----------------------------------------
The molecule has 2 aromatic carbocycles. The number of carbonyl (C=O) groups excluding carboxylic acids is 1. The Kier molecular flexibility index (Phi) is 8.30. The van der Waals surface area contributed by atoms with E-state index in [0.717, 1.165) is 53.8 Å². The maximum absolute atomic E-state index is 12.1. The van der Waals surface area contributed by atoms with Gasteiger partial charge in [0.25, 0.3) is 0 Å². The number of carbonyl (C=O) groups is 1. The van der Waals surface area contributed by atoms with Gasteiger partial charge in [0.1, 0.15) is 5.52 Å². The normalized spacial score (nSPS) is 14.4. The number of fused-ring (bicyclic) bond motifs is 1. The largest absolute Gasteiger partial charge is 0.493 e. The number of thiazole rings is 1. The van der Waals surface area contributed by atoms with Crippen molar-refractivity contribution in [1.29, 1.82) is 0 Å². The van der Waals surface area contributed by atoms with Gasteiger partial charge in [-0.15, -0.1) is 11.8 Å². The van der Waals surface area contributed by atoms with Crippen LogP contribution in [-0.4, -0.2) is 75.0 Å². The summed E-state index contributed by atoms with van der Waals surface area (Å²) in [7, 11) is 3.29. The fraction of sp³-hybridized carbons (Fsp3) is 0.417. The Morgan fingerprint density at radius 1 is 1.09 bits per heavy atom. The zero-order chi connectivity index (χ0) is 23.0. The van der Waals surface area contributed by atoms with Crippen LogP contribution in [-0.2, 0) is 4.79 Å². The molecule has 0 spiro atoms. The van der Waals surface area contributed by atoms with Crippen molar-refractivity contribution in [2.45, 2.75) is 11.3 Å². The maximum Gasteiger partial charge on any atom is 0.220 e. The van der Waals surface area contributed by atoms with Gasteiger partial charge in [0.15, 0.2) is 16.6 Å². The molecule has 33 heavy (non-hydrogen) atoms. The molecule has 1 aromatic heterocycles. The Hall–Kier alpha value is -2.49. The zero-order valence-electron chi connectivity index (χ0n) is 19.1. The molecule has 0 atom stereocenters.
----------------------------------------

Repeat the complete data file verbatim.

The molecule has 2 aromatic carbocycles. The number of carbonyl (C=O) groups excluding carboxylic acids is 1. The Kier molecular flexibility index (Phi) is 8.30. The van der Waals surface area contributed by atoms with E-state index in [0.717, 1.165) is 53.8 Å². The maximum absolute atomic E-state index is 12.1. The van der Waals surface area contributed by atoms with Gasteiger partial charge in [0.25, 0.3) is 0 Å². The number of carbonyl (C=O) groups is 1. The van der Waals surface area contributed by atoms with Gasteiger partial charge in [0.1, 0.15) is 5.52 Å². The normalized spacial score (nSPS) is 14.4. The number of fused-ring (bicyclic) bond motifs is 1. The largest absolute Gasteiger partial charge is 0.493 e. The number of thiazole rings is 1. The van der Waals surface area contributed by atoms with Crippen molar-refractivity contribution in [1.29, 1.82) is 0 Å². The van der Waals surface area contributed by atoms with Gasteiger partial charge in [-0.15, -0.1) is 11.8 Å². The van der Waals surface area contributed by atoms with Crippen LogP contribution in [-0.4, -0.2) is 75.0 Å². The summed E-state index contributed by atoms with van der Waals surface area (Å²) in [7, 11) is 3.29. The fraction of sp³-hybridized carbons (Fsp3) is 0.417. The Morgan fingerprint density at radius 1 is 1.09 bits per heavy atom. The zero-order chi connectivity index (χ0) is 23.0. The van der Waals surface area contributed by atoms with Crippen LogP contribution in [-0.2, 0) is 4.79 Å². The molecule has 0 spiro atoms. The van der Waals surface area contributed by atoms with Crippen molar-refractivity contribution in [2.45, 2.75) is 11.3 Å². The maximum Gasteiger partial charge on any atom is 0.220 e. The van der Waals surface area contributed by atoms with Gasteiger partial charge in [0.15, 0.2) is 16.6 Å². The molecule has 33 heavy (non-hydrogen) atoms. The molecule has 1 aromatic heterocycles. The Hall–Kier alpha value is -2.49. The zero-order valence-electron chi connectivity index (χ0n) is 19.1. The molecule has 0 atom stereocenters.